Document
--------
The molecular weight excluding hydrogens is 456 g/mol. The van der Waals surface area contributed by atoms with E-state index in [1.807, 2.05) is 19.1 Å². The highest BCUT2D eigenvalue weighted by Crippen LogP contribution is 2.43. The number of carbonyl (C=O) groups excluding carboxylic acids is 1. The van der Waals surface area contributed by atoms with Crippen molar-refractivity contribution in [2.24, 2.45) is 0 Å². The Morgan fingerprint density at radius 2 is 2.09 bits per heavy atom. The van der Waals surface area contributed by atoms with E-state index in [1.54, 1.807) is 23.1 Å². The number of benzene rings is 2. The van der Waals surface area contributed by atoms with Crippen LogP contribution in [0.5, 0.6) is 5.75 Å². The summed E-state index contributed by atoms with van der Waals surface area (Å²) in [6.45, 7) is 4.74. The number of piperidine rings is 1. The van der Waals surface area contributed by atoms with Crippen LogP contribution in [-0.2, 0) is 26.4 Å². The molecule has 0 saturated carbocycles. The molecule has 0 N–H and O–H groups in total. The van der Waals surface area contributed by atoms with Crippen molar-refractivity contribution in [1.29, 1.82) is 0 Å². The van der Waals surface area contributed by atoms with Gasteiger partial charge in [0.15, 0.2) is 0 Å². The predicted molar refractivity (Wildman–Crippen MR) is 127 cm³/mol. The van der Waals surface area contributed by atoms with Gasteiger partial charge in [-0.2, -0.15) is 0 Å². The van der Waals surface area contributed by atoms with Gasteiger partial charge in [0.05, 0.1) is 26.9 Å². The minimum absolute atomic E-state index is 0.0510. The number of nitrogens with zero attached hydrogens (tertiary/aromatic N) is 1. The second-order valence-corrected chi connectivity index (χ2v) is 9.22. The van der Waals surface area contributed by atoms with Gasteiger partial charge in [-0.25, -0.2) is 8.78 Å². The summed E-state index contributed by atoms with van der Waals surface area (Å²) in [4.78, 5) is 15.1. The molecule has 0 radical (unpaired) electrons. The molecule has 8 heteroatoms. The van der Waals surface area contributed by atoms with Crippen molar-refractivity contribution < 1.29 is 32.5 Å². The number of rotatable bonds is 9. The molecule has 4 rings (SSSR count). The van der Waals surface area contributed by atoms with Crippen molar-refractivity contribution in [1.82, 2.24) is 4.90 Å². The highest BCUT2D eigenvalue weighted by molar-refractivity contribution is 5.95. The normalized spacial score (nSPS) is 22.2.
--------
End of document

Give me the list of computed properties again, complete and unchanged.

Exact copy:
The molecular weight excluding hydrogens is 456 g/mol. The van der Waals surface area contributed by atoms with E-state index in [1.807, 2.05) is 19.1 Å². The highest BCUT2D eigenvalue weighted by Crippen LogP contribution is 2.43. The number of carbonyl (C=O) groups excluding carboxylic acids is 1. The van der Waals surface area contributed by atoms with Crippen molar-refractivity contribution in [2.24, 2.45) is 0 Å². The Morgan fingerprint density at radius 2 is 2.09 bits per heavy atom. The van der Waals surface area contributed by atoms with E-state index in [1.54, 1.807) is 23.1 Å². The number of benzene rings is 2. The van der Waals surface area contributed by atoms with Crippen LogP contribution in [0.5, 0.6) is 5.75 Å². The summed E-state index contributed by atoms with van der Waals surface area (Å²) in [6.45, 7) is 4.74. The number of piperidine rings is 1. The van der Waals surface area contributed by atoms with Crippen LogP contribution in [-0.2, 0) is 26.4 Å². The molecule has 0 saturated carbocycles. The molecule has 0 N–H and O–H groups in total. The van der Waals surface area contributed by atoms with Crippen molar-refractivity contribution in [1.29, 1.82) is 0 Å². The van der Waals surface area contributed by atoms with Gasteiger partial charge in [0.15, 0.2) is 0 Å². The predicted molar refractivity (Wildman–Crippen MR) is 127 cm³/mol. The van der Waals surface area contributed by atoms with Gasteiger partial charge in [-0.2, -0.15) is 0 Å². The van der Waals surface area contributed by atoms with Gasteiger partial charge in [0.05, 0.1) is 26.9 Å². The minimum absolute atomic E-state index is 0.0510. The number of nitrogens with zero attached hydrogens (tertiary/aromatic N) is 1. The second-order valence-corrected chi connectivity index (χ2v) is 9.22. The van der Waals surface area contributed by atoms with Gasteiger partial charge in [-0.25, -0.2) is 8.78 Å². The summed E-state index contributed by atoms with van der Waals surface area (Å²) in [4.78, 5) is 15.1. The molecule has 0 radical (unpaired) electrons. The molecule has 8 heteroatoms. The van der Waals surface area contributed by atoms with Crippen molar-refractivity contribution < 1.29 is 32.5 Å². The number of rotatable bonds is 9. The molecule has 4 rings (SSSR count). The van der Waals surface area contributed by atoms with Crippen molar-refractivity contribution in [1.82, 2.24) is 4.90 Å². The highest BCUT2D eigenvalue weighted by molar-refractivity contribution is 5.95. The normalized spacial score (nSPS) is 22.2.